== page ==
Last week, I had a very interesting encounter with a beautiful, 51 year old baby turkey (I call them ‘baby turkeys’ because they are new and fresh and juicy for the grill).
Ayesha (not her real name) walked in wearing a crisp white, tucked-in shirt and a beautiful Hermes silk scarf. She wanted to lose weight, not that she needed it. It took us 15 minutes to get comfortable before she finally confessed: “Mantahaa,” she sighed, “I don’t think even you can help me. I have been to tons of nutritionists in Dubai and Canada and no one is able to help me lose these last 6 stubborn kilos!”
By looking at her, I don’t think any one could have guessed that she wanted to shed more pounds. But then it occurred to me, she wanted to lose the extra 6 kilos to gain back her sense of accomplishment. So after a series of blood work analyses and 24/7 monitoring of her meals, I had the aha! moment, a sort of nutrient-rich epiphany—her meals lacked a very important macronutrient, namely fat.
Just like the C-word (carbs), the F-word (fat) is thrashed in all the fad diets where one important macronutrient or other is criminally ignored.
Fat, like proteins or carbohydrates, perform a full workload of body functions that you cannot live without. They come in different forms as well, just like cholesterol. On one end, there’s the good, unsaturated fat. On the other, there’s the bad, saturated fat.
First, the good news: We all need a certain amount of body fat to cushion, position and protect our internal organs. That means protecting our bones from injury and underlining our skin for insulation. These are just a couple of all the boring benefits that we don’t bother worrying about. Ladies, the enlighteningly shocking news is that if you don’t have fat in your system, you will lose the subcutaneous layer under your skin the absence of which is the cause of wrinkles, fine lines and aging spots. So go ahead and grab that hummus with all the might of your unconstrained pleasure (but, ahem-ahem, portion-control, please).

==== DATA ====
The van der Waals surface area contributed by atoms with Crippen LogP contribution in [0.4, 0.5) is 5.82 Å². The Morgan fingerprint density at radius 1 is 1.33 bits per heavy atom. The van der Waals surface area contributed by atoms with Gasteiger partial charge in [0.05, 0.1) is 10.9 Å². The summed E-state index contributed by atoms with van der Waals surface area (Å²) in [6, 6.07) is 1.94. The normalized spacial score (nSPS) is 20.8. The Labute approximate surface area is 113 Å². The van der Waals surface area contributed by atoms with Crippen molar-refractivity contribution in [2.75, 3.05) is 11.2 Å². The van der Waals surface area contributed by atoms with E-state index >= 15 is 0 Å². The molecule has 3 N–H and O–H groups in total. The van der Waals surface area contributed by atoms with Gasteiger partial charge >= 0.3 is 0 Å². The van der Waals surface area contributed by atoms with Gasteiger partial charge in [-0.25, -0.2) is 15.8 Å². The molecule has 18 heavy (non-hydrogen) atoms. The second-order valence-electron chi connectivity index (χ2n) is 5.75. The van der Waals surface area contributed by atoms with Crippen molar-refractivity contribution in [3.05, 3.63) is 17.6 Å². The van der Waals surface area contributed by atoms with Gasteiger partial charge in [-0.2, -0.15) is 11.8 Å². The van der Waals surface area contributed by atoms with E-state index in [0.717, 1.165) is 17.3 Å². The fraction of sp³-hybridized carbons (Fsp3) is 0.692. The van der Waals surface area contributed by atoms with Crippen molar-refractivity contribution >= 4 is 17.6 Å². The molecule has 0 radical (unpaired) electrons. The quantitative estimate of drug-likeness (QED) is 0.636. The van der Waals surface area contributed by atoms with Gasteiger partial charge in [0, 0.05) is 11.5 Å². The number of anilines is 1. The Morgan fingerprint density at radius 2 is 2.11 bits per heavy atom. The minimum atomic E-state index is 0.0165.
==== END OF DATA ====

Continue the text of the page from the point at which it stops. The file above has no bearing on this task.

The question now is how to differentiate between good and bad fats. It’s actually quite simple. The good, unsaturated fat doesn’t solidify at room temperature, so olive oil, sunflower oil, flax seed oil, avocado oil, nuts, Omega 3 and Omega 6, all fall into this category. Bad or saturated fat solidifies at room temperature. This includes cream, cheese, animal fats, processed meats and baking chocolate that are just some of the yummy sins you should keep your body away from.
My advice is that if you’re going mad over the difference between good fat vs. bad fat, just go nuts: that is peanuts, almonds, pistachios, walnuts, etc.
After I explained the fat facts, Ayesha understood that fat is unfairly treated as the underdog among all the macronutrients, and that, too, without a fair trial.
If you are following the same diet plan and fitness regime for years without a core understanding of your goals, I know that it can be really frustrating. After all, what should your next step be? How do you navigate the twists and turns in your long term nutritional planning? Fortunately, Ayesha got it. She understood that her body needed to be fuelled by the appropriate amounts of good fats, proteins and carbs to increase metabolic activity so that she could reduce her body-fat percentage. Let me rephrase that more simply: Ayesha understood that she needed the good fat to burn the bad fat away.
Today, Ayesha is well on her way! Not only has she lost 4 kg out of her 6 kg goal, but claims that her anti-aging cosmetics and creams are finally beginning to work. Best of all, she looks 10 years younger and is all set to start a new chapter in her life.